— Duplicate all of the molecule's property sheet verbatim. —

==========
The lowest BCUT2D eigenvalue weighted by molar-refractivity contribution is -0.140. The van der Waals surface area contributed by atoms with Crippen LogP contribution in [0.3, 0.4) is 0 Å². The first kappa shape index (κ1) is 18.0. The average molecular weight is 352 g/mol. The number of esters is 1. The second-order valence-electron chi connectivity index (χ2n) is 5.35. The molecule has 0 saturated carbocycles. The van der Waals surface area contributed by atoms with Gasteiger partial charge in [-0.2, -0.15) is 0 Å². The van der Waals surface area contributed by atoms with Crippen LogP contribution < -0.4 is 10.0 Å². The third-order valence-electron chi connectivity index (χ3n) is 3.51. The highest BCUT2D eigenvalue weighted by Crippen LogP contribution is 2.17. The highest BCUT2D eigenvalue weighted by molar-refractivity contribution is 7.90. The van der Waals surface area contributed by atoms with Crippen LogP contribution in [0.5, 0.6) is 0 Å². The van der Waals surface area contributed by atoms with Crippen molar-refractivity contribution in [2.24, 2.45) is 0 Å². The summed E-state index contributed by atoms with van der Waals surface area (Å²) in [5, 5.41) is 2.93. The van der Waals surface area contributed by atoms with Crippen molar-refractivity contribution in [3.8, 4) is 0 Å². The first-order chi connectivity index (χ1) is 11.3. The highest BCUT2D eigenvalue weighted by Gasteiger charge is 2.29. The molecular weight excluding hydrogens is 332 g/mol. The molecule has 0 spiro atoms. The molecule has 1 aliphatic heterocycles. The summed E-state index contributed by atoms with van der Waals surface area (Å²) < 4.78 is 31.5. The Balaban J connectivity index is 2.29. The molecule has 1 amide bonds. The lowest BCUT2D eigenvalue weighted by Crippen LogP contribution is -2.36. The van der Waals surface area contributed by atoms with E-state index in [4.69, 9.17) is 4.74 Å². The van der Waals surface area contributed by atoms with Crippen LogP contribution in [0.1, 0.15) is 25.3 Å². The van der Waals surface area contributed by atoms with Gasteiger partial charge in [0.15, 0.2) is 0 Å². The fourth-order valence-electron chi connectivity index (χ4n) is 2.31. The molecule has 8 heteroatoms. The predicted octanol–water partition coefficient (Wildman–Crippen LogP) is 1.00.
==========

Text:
The lowest BCUT2D eigenvalue weighted by molar-refractivity contribution is -0.140. The van der Waals surface area contributed by atoms with Crippen LogP contribution in [0.3, 0.4) is 0 Å². The first kappa shape index (κ1) is 18.0. The average molecular weight is 352 g/mol. The number of esters is 1. The second-order valence-electron chi connectivity index (χ2n) is 5.35. The molecule has 0 saturated carbocycles. The van der Waals surface area contributed by atoms with Gasteiger partial charge in [-0.2, -0.15) is 0 Å². The van der Waals surface area contributed by atoms with Crippen LogP contribution < -0.4 is 10.0 Å². The third-order valence-electron chi connectivity index (χ3n) is 3.51. The highest BCUT2D eigenvalue weighted by Crippen LogP contribution is 2.17. The highest BCUT2D eigenvalue weighted by molar-refractivity contribution is 7.90. The van der Waals surface area contributed by atoms with Crippen LogP contribution in [0.5, 0.6) is 0 Å². The van der Waals surface area contributed by atoms with Crippen molar-refractivity contribution in [2.24, 2.45) is 0 Å². The summed E-state index contributed by atoms with van der Waals surface area (Å²) in [5, 5.41) is 2.93. The van der Waals surface area contributed by atoms with Crippen molar-refractivity contribution in [3.8, 4) is 0 Å². The first-order chi connectivity index (χ1) is 11.3. The highest BCUT2D eigenvalue weighted by Gasteiger charge is 2.29. The molecular weight excluding hydrogens is 332 g/mol. The molecule has 0 spiro atoms. The molecule has 1 aliphatic heterocycles. The summed E-state index contributed by atoms with van der Waals surface area (Å²) < 4.78 is 31.5. The Balaban J connectivity index is 2.29. The molecule has 1 amide bonds. The lowest BCUT2D eigenvalue weighted by Crippen LogP contribution is -2.36. The van der Waals surface area contributed by atoms with E-state index in [4.69, 9.17) is 4.74 Å². The van der Waals surface area contributed by atoms with Crippen LogP contribution in [0.1, 0.15) is 25.3 Å². The van der Waals surface area contributed by atoms with Gasteiger partial charge in [0.15, 0.2) is 0 Å². The fourth-order valence-electron chi connectivity index (χ4n) is 2.31. The molecule has 8 heteroatoms. The predicted octanol–water partition coefficient (Wildman–Crippen LogP) is 1.00.